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Peperomia Caperata Care: Top 7 Tips for a Thriving Plant

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Commonly known as the Ripple Peperomia, Peperomia caperata is a popular houseplant with characteristically quilted, heart-shaped leaves. Many varieties are available and are presented later this in this post. Keep reading to find out the best way to take care of this stunning Brazilian rain forest native.


This compact plant is perfect for small spaces and only grows a few inches tall. Plants in the Peperomia genus also go by the common name radiator plants.

It is definitely one of the most colorful plants in the Peperomia family.

Peperomia Caperata Care Requirements


These are wonderful lower light houseplants that do very well in areas that have bright indirect light. Low light does not mean dark.

If you can provide bright light, without much direct sun (if at all), your Peperomia will love these conditions.

These locations include right in front of a Northern exposure window (if you live in the Northern hemisphere) or in a Southern exposure window (if you live in the Southern hemisphere).

Eastern facing windows with some direct morning sun are also good. Avoid locations with intense, direct sunlight.

Peperomia caperata is a great choice for growing under indoor grow lights as well as in areas where fluorescent lights are on for much of the day such as in an office setting.



This plant is extremely intolerant of soggy soil as well as potting mix that has gone too dry.

They do like a consistently moist soil, but try and find a happy medium and water only after the top half inch to an inch or so has dried out.

Although the leaves are pretty succulent, if allowed to dry out completely, for too long, your entire plant will collapse and start to droop starting with the lower leaves.

Drooping from the potting mix staying completely dry for too long

Conversely, never allow your plant to sit in water in a saucer or in your cache pot if you are using one. Always discard excess water otherwise root rot can easily set in.

In the winter time when light levels are lower, you can allow your potting mix to dry out more, but try not to do it to the point where your plant is wilting.


My favorite houseplant fertilizer is Dyna-Gro Grow. It provides all the macro and micronutrients that plants need and is urea-free, lessening the risk of fertilizer burn when used as directed.

I like to use this at every watering (1/4 to 1/2 teaspoon per gallon of water) during the active growing season, and I refrain from fertilizing in the winter.


My standard mix of 3 parts all-purpose potting mix (like Miracle Gro or Espoma) plus 1 part perlite is a good mix for this plant.

Do not over-pot these plants. These plants do best in smaller pots so be careful of placing these in pots that are much too big. This can allow the potting mix to take too long to dry out and make your plant suffer.

Good drainage is an absolute must.



I always like to say that if you are comfortable, your indoor plants will be comfortable too.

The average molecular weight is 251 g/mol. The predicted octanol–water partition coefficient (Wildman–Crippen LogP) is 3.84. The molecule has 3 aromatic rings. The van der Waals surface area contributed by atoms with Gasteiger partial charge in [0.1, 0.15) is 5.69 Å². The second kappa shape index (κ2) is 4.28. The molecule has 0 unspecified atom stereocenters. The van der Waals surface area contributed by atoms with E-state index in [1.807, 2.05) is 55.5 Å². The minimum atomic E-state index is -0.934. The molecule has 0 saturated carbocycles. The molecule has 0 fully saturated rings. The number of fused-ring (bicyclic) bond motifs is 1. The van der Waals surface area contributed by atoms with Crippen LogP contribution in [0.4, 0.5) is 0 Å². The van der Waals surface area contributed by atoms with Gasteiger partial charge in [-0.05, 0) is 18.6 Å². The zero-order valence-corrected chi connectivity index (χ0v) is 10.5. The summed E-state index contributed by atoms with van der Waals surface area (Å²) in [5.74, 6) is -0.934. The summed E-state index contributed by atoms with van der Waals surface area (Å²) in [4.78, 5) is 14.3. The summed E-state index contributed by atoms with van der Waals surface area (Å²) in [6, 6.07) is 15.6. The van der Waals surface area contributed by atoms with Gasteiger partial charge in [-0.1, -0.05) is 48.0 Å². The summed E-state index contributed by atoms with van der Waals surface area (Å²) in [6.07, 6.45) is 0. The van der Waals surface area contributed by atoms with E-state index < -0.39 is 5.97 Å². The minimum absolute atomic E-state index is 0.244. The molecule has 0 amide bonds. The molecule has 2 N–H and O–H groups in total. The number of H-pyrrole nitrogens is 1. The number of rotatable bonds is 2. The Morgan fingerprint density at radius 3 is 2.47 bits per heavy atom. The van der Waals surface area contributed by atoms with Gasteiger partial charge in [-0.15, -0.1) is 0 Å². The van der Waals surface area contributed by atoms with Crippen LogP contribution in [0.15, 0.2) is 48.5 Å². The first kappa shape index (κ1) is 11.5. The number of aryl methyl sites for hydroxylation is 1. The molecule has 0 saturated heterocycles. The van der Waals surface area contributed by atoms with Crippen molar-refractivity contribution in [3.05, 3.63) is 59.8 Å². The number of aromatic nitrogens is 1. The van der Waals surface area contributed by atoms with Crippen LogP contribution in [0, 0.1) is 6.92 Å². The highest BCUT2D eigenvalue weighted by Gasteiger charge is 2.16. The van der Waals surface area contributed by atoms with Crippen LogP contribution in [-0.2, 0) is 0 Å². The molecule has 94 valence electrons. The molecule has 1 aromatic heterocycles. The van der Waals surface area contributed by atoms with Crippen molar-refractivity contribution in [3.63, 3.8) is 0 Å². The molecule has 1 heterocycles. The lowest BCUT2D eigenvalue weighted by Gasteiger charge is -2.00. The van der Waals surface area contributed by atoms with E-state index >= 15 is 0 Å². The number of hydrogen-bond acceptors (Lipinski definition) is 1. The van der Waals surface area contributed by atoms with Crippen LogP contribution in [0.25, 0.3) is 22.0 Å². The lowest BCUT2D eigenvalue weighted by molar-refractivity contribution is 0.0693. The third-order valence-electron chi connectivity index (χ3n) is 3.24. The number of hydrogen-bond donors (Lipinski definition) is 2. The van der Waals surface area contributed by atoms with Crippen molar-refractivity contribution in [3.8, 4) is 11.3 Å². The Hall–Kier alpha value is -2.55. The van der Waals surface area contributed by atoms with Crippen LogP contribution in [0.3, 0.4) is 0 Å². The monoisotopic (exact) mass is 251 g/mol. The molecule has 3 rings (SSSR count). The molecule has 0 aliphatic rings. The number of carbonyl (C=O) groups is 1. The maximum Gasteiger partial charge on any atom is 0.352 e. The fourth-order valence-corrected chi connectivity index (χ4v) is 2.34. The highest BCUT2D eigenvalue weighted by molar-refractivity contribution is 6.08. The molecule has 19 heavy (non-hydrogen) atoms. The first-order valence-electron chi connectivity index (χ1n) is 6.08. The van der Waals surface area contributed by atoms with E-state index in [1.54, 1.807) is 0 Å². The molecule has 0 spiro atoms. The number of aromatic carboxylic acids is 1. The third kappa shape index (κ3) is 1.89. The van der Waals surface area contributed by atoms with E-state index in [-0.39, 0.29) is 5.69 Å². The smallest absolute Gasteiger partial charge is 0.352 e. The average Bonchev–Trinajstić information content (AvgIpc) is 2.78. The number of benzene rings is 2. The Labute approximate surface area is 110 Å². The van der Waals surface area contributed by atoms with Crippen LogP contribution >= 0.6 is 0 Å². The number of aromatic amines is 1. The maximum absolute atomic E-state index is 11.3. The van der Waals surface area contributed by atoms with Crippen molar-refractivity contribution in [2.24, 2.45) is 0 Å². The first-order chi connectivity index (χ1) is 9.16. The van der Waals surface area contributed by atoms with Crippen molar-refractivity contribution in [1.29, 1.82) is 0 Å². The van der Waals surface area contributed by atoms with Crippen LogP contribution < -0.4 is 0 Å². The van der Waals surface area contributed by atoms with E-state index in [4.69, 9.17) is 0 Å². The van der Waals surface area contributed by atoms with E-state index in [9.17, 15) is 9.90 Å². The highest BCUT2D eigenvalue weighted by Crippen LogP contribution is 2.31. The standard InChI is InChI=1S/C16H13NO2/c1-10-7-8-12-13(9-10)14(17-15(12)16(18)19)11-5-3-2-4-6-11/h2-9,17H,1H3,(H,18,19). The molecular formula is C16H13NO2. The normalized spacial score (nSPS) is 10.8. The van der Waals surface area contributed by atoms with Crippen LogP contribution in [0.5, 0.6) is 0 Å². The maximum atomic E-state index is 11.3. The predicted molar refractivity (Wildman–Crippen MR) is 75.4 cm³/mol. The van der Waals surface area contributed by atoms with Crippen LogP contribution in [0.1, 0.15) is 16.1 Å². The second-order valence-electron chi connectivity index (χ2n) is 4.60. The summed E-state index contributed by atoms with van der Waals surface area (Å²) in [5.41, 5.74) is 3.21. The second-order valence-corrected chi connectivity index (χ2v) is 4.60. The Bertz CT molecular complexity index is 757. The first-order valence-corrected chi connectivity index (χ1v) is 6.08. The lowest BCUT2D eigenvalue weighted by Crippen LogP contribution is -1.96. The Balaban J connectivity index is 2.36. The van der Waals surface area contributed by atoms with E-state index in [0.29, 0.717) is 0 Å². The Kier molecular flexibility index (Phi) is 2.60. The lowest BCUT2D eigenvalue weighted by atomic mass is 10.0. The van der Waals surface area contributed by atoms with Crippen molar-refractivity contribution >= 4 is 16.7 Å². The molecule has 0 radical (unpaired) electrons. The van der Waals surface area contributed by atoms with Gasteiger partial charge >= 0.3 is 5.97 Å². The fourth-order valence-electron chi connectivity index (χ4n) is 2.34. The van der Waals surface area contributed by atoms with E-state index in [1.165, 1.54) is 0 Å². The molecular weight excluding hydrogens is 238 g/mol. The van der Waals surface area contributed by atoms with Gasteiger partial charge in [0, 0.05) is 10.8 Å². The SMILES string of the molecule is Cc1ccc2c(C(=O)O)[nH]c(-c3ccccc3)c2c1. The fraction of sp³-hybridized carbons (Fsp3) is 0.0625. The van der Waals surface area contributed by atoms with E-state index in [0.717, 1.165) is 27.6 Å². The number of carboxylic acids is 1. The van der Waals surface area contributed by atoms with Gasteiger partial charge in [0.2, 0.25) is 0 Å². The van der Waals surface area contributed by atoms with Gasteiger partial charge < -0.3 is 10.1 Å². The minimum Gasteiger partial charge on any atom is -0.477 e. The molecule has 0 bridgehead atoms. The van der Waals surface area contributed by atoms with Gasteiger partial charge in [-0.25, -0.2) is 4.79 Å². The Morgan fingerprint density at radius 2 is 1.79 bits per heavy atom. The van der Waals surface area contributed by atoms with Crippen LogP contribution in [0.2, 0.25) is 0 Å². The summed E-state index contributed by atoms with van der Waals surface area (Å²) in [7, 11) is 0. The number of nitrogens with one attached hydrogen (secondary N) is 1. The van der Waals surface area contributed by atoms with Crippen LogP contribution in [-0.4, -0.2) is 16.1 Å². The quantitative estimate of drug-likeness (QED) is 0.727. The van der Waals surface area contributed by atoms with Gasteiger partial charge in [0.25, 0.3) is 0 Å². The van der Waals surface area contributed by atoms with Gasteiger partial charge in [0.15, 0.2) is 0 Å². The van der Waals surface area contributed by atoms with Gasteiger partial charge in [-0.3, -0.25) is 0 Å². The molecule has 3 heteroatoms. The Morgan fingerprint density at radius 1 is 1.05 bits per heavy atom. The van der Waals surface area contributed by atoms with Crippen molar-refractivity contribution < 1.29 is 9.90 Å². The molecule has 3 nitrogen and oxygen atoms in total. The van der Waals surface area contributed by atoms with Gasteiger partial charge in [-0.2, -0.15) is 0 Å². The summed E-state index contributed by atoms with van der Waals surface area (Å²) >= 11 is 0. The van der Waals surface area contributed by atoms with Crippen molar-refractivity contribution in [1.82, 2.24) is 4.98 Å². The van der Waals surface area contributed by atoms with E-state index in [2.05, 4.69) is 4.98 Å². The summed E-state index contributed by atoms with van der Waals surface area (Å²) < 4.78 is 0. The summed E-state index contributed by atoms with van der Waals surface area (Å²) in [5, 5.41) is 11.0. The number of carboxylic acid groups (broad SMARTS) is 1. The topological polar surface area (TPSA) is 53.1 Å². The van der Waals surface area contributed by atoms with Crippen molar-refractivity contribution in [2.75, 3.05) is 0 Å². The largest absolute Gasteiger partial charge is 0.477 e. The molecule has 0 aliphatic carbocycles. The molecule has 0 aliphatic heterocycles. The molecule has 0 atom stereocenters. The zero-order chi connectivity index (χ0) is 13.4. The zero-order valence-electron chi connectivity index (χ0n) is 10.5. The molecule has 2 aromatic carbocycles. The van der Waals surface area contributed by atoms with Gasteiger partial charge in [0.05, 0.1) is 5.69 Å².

Avoid low temperatures and any cold drafts.

Average indoor home temperatures (65-75F) and humidity work well. Being a tropical plant from South America however, they will appreciate high humidity levels.

In the winter months, I do like to increase humidity (both for the sake of my plants and my skin!)


You will eventually see white flower spikes form on your plant.

The long spikes are not exactly what we’d consider to be beautiful flowers, but they are very characteristic of plants in the Piperaceae family (Pepper family).


I normally cut them off since I don’t care much for them. If you decide to keep them, make sure to cut them off when they’ve expired.


Propagation is easily done by snipping leaf cuttings. Cut off a bit of the petiole as well like in the photo below.


Then simply rest the cuttings in a small vase of water.


Roots will start to form right where you cut the petiole, and plantlets will soon follow afterwards.

And if you love water propagation in general, be sure not to miss my post on the best plants to water propagate.

Peperomia caperata Varieties

There seem to be more and more varieties that are available on the market, and here are just some beautiful types of Peperomia caperata available.


This variety has stunning red undersides on the leaves. The foliage is more oval shaped than other varieties.

Photo credit: Mokkie, CC BY-SA 3.0

‘Emerald Ripple’

Probably the most commonly available variety, Emerald Ripple is a stunning beauty.

Photo credit: Lazaregagnidze, CC BY-SA 4.0


This is the variegated variety. Keep in mind that variegated plants will tend to grow more slowly due to the leaves having less chlorophyll.

Photo credit: Yercaud-elango, CC BY-SA 4.0

You may also enjoy other easy to grow Peperomia varieties to add to your collection as well.

Frequently Asked Questions

What are those long things that grow off of Peperomia caperata?

These are the flower spikes. Like them or not, they commonly appear. You can always cut them off if you don’t like them.

Is Peperomia caperata toxic to cats and dogs?

According to the ASPCA, this plant is non-toxic.

Why is my Peperomia caperata drooping?

There are two common reasons. Either your potting mix has gone too dry for too long, or it has stayed wet for too long. Use your finger to feel the potting mix and determine which it is and take action accordingly.

Why is my Peperomia caperata losing color?

If your plant is getting too much direct sun, the colors will fade or bleach out.

Why are leaves falling off of my Peperomia caperata?

Feel your potting mix. This typically happens if you have extremes in soil moisture (too dry or too wet). Try not to let this plant go completely dry. On the other end, never let this plant sit in water. Always grow in pots with drainage holes and discard any excess water.